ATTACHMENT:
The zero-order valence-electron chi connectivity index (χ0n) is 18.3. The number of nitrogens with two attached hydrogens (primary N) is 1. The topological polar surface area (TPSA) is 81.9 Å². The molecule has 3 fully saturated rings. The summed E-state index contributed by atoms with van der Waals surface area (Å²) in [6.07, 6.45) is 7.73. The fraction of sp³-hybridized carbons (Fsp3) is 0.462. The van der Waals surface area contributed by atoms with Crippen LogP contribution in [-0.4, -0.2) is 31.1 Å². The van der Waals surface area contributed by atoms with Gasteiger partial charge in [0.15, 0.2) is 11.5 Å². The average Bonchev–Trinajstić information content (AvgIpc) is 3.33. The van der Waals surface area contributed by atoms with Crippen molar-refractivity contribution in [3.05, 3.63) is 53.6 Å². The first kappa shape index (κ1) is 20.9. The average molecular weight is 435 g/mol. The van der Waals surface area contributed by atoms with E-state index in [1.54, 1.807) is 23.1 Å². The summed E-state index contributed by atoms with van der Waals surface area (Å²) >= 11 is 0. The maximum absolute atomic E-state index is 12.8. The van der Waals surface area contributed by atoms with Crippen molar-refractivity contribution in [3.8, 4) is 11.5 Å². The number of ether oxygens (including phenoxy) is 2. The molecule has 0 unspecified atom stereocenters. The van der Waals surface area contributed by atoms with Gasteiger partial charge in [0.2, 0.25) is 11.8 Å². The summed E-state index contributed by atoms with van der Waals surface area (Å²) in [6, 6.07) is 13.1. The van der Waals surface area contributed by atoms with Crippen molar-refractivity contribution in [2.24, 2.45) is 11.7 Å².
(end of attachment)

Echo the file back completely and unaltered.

The zero-order valence-electron chi connectivity index (χ0n) is 18.3. The number of nitrogens with two attached hydrogens (primary N) is 1. The topological polar surface area (TPSA) is 81.9 Å². The molecule has 3 fully saturated rings. The summed E-state index contributed by atoms with van der Waals surface area (Å²) in [6.07, 6.45) is 7.73. The fraction of sp³-hybridized carbons (Fsp3) is 0.462. The van der Waals surface area contributed by atoms with Crippen LogP contribution in [-0.4, -0.2) is 31.1 Å². The van der Waals surface area contributed by atoms with Gasteiger partial charge in [0.15, 0.2) is 11.5 Å². The average Bonchev–Trinajstić information content (AvgIpc) is 3.33. The van der Waals surface area contributed by atoms with Crippen molar-refractivity contribution in [3.05, 3.63) is 53.6 Å². The first kappa shape index (κ1) is 20.9. The average molecular weight is 435 g/mol. The van der Waals surface area contributed by atoms with E-state index in [1.54, 1.807) is 23.1 Å². The summed E-state index contributed by atoms with van der Waals surface area (Å²) >= 11 is 0. The maximum absolute atomic E-state index is 12.8. The van der Waals surface area contributed by atoms with Crippen molar-refractivity contribution in [3.8, 4) is 11.5 Å². The number of ether oxygens (including phenoxy) is 2. The molecule has 0 unspecified atom stereocenters. The van der Waals surface area contributed by atoms with Gasteiger partial charge in [0.2, 0.25) is 11.8 Å². The summed E-state index contributed by atoms with van der Waals surface area (Å²) in [6, 6.07) is 13.1. The van der Waals surface area contributed by atoms with Crippen molar-refractivity contribution in [2.24, 2.45) is 11.7 Å².